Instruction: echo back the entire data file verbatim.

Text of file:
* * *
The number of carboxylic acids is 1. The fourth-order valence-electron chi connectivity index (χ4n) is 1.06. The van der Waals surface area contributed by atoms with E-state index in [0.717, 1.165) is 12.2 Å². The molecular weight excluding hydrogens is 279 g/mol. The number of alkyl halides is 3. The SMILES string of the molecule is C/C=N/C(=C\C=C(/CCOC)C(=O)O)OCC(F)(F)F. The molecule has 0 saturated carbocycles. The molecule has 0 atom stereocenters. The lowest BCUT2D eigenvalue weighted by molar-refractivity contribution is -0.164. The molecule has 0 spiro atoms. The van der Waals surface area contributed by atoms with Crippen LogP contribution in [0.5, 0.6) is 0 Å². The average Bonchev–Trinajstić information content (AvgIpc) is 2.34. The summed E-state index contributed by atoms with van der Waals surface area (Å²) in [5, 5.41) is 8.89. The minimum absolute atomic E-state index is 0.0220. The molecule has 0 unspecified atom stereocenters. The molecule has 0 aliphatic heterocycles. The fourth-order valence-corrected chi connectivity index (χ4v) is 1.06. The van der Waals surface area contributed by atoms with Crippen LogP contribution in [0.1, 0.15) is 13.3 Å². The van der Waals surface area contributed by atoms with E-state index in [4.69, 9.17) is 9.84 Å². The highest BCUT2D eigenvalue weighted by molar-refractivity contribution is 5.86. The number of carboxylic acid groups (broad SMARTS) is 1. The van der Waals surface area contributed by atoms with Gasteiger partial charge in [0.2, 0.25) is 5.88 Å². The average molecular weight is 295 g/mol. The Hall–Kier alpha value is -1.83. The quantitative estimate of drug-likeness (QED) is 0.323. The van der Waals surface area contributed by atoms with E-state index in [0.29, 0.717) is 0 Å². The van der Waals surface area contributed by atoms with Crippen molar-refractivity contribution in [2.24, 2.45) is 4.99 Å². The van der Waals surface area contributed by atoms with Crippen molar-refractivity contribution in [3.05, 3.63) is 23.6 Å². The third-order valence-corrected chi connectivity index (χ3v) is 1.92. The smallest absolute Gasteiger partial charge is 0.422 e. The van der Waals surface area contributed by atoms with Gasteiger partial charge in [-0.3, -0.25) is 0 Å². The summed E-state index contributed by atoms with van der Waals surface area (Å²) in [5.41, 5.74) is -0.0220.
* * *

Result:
The number of carboxylic acids is 1. The fourth-order valence-electron chi connectivity index (χ4n) is 1.06. The van der Waals surface area contributed by atoms with E-state index in [0.717, 1.165) is 12.2 Å². The molecular weight excluding hydrogens is 279 g/mol. The number of alkyl halides is 3. The SMILES string of the molecule is C/C=N/C(=C\C=C(/CCOC)C(=O)O)OCC(F)(F)F. The molecule has 0 saturated carbocycles. The molecule has 0 atom stereocenters. The lowest BCUT2D eigenvalue weighted by molar-refractivity contribution is -0.164. The molecule has 0 spiro atoms. The van der Waals surface area contributed by atoms with Crippen LogP contribution in [0.5, 0.6) is 0 Å². The average Bonchev–Trinajstić information content (AvgIpc) is 2.34. The summed E-state index contributed by atoms with van der Waals surface area (Å²) in [5, 5.41) is 8.89. The minimum absolute atomic E-state index is 0.0220. The molecule has 0 unspecified atom stereocenters. The molecule has 0 aliphatic heterocycles. The fourth-order valence-corrected chi connectivity index (χ4v) is 1.06. The van der Waals surface area contributed by atoms with Crippen LogP contribution in [0.1, 0.15) is 13.3 Å². The van der Waals surface area contributed by atoms with E-state index in [4.69, 9.17) is 9.84 Å². The highest BCUT2D eigenvalue weighted by molar-refractivity contribution is 5.86. The number of carboxylic acid groups (broad SMARTS) is 1. The van der Waals surface area contributed by atoms with Gasteiger partial charge in [0.2, 0.25) is 5.88 Å². The average molecular weight is 295 g/mol. The Hall–Kier alpha value is -1.83. The quantitative estimate of drug-likeness (QED) is 0.323. The van der Waals surface area contributed by atoms with E-state index in [0.29, 0.717) is 0 Å². The van der Waals surface area contributed by atoms with Crippen molar-refractivity contribution in [2.24, 2.45) is 4.99 Å². The van der Waals surface area contributed by atoms with Crippen molar-refractivity contribution in [3.05, 3.63) is 23.6 Å². The third-order valence-corrected chi connectivity index (χ3v) is 1.92. The smallest absolute Gasteiger partial charge is 0.422 e. The van der Waals surface area contributed by atoms with Gasteiger partial charge in [-0.3, -0.25) is 0 Å². The summed E-state index contributed by atoms with van der Waals surface area (Å²) in [5.41, 5.74) is -0.0220.